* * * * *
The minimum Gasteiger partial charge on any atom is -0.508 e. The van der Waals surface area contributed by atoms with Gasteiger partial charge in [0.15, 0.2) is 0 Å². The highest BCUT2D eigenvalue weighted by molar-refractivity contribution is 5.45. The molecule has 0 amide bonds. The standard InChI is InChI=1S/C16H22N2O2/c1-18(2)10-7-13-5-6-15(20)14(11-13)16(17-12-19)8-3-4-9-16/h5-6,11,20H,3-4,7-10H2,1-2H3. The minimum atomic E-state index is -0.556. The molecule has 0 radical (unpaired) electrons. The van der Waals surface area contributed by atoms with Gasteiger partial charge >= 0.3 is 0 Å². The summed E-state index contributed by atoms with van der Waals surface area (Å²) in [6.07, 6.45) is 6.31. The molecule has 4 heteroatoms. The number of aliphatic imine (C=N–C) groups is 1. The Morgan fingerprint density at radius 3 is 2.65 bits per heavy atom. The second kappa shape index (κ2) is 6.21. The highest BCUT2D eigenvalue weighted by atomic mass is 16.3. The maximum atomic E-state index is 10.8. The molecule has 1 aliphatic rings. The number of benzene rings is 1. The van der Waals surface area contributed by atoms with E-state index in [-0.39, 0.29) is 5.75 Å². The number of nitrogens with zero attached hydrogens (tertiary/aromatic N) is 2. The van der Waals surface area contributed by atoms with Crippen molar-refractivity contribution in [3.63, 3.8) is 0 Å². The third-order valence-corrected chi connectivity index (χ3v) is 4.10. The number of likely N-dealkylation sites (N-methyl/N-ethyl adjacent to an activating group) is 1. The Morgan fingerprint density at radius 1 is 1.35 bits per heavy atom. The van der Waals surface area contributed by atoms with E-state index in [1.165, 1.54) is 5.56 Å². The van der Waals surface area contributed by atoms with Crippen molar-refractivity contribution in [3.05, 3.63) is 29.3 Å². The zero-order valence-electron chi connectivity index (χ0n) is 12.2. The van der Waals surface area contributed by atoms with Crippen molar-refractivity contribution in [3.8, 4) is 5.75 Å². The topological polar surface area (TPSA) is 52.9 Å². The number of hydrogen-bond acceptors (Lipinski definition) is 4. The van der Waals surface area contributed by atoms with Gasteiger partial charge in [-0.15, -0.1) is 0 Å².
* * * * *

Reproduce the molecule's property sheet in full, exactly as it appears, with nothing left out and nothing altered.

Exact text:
The minimum Gasteiger partial charge on any atom is -0.508 e. The van der Waals surface area contributed by atoms with Gasteiger partial charge in [0.15, 0.2) is 0 Å². The highest BCUT2D eigenvalue weighted by molar-refractivity contribution is 5.45. The molecule has 0 amide bonds. The standard InChI is InChI=1S/C16H22N2O2/c1-18(2)10-7-13-5-6-15(20)14(11-13)16(17-12-19)8-3-4-9-16/h5-6,11,20H,3-4,7-10H2,1-2H3. The minimum atomic E-state index is -0.556. The molecule has 0 radical (unpaired) electrons. The van der Waals surface area contributed by atoms with Gasteiger partial charge >= 0.3 is 0 Å². The summed E-state index contributed by atoms with van der Waals surface area (Å²) in [6.07, 6.45) is 6.31. The molecule has 4 heteroatoms. The number of aliphatic imine (C=N–C) groups is 1. The Morgan fingerprint density at radius 3 is 2.65 bits per heavy atom. The second kappa shape index (κ2) is 6.21. The highest BCUT2D eigenvalue weighted by atomic mass is 16.3. The maximum atomic E-state index is 10.8. The molecule has 1 aliphatic rings. The number of benzene rings is 1. The van der Waals surface area contributed by atoms with E-state index in [-0.39, 0.29) is 5.75 Å². The number of nitrogens with zero attached hydrogens (tertiary/aromatic N) is 2. The van der Waals surface area contributed by atoms with Crippen molar-refractivity contribution in [3.63, 3.8) is 0 Å². The third-order valence-corrected chi connectivity index (χ3v) is 4.10. The number of likely N-dealkylation sites (N-methyl/N-ethyl adjacent to an activating group) is 1. The Morgan fingerprint density at radius 1 is 1.35 bits per heavy atom. The van der Waals surface area contributed by atoms with E-state index in [1.165, 1.54) is 5.56 Å². The van der Waals surface area contributed by atoms with Crippen molar-refractivity contribution in [3.05, 3.63) is 29.3 Å². The zero-order valence-electron chi connectivity index (χ0n) is 12.2. The van der Waals surface area contributed by atoms with Crippen molar-refractivity contribution in [3.8, 4) is 5.75 Å². The topological polar surface area (TPSA) is 52.9 Å². The number of hydrogen-bond acceptors (Lipinski definition) is 4. The van der Waals surface area contributed by atoms with Gasteiger partial charge in [-0.15, -0.1) is 0 Å².